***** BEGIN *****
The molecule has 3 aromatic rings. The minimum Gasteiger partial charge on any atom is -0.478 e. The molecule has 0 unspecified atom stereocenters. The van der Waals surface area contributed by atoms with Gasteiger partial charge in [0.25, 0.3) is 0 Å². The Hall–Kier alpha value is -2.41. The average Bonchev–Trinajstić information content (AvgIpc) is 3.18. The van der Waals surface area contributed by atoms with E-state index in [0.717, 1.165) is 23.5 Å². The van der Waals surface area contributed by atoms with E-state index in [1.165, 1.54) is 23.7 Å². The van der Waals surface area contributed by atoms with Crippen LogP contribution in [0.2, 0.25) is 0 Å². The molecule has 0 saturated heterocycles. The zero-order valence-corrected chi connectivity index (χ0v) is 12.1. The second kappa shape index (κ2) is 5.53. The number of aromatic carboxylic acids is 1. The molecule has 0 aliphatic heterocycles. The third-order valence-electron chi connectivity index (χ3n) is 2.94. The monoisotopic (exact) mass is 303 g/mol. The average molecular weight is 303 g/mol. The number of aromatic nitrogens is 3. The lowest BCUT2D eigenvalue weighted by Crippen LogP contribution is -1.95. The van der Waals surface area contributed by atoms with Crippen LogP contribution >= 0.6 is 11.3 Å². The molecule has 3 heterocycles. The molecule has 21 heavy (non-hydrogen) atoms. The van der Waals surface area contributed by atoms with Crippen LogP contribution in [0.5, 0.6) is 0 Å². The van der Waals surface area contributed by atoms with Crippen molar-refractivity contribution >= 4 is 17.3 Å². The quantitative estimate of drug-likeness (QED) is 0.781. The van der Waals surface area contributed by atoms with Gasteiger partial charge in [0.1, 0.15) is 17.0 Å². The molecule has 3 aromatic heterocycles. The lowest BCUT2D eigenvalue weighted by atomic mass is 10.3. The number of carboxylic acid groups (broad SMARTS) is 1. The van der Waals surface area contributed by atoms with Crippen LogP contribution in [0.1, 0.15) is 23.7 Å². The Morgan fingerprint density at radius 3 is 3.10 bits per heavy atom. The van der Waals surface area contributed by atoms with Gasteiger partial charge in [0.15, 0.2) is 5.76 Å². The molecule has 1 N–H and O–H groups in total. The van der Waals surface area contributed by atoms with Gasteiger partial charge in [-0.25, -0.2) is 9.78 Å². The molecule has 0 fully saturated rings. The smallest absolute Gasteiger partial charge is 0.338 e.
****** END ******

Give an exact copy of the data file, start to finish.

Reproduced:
The molecule has 3 aromatic rings. The minimum Gasteiger partial charge on any atom is -0.478 e. The molecule has 0 unspecified atom stereocenters. The van der Waals surface area contributed by atoms with Gasteiger partial charge in [0.25, 0.3) is 0 Å². The Hall–Kier alpha value is -2.41. The average Bonchev–Trinajstić information content (AvgIpc) is 3.18. The van der Waals surface area contributed by atoms with E-state index in [0.717, 1.165) is 23.5 Å². The van der Waals surface area contributed by atoms with E-state index in [1.165, 1.54) is 23.7 Å². The van der Waals surface area contributed by atoms with Crippen LogP contribution in [0.2, 0.25) is 0 Å². The molecule has 0 saturated heterocycles. The zero-order valence-corrected chi connectivity index (χ0v) is 12.1. The second kappa shape index (κ2) is 5.53. The number of aromatic carboxylic acids is 1. The molecule has 0 aliphatic heterocycles. The third-order valence-electron chi connectivity index (χ3n) is 2.94. The monoisotopic (exact) mass is 303 g/mol. The average molecular weight is 303 g/mol. The number of aromatic nitrogens is 3. The lowest BCUT2D eigenvalue weighted by Crippen LogP contribution is -1.95. The van der Waals surface area contributed by atoms with Crippen LogP contribution >= 0.6 is 11.3 Å². The molecule has 3 heterocycles. The molecule has 21 heavy (non-hydrogen) atoms. The van der Waals surface area contributed by atoms with Crippen LogP contribution in [0.5, 0.6) is 0 Å². The van der Waals surface area contributed by atoms with Crippen molar-refractivity contribution >= 4 is 17.3 Å². The quantitative estimate of drug-likeness (QED) is 0.781. The van der Waals surface area contributed by atoms with Gasteiger partial charge in [0.1, 0.15) is 17.0 Å². The molecule has 3 aromatic heterocycles. The lowest BCUT2D eigenvalue weighted by atomic mass is 10.3. The number of carboxylic acid groups (broad SMARTS) is 1. The van der Waals surface area contributed by atoms with Crippen LogP contribution in [0.1, 0.15) is 23.7 Å². The Morgan fingerprint density at radius 3 is 3.10 bits per heavy atom. The van der Waals surface area contributed by atoms with Gasteiger partial charge in [0.15, 0.2) is 5.76 Å². The molecule has 1 N–H and O–H groups in total. The van der Waals surface area contributed by atoms with Gasteiger partial charge in [-0.25, -0.2) is 9.78 Å². The molecule has 0 fully saturated rings. The smallest absolute Gasteiger partial charge is 0.338 e.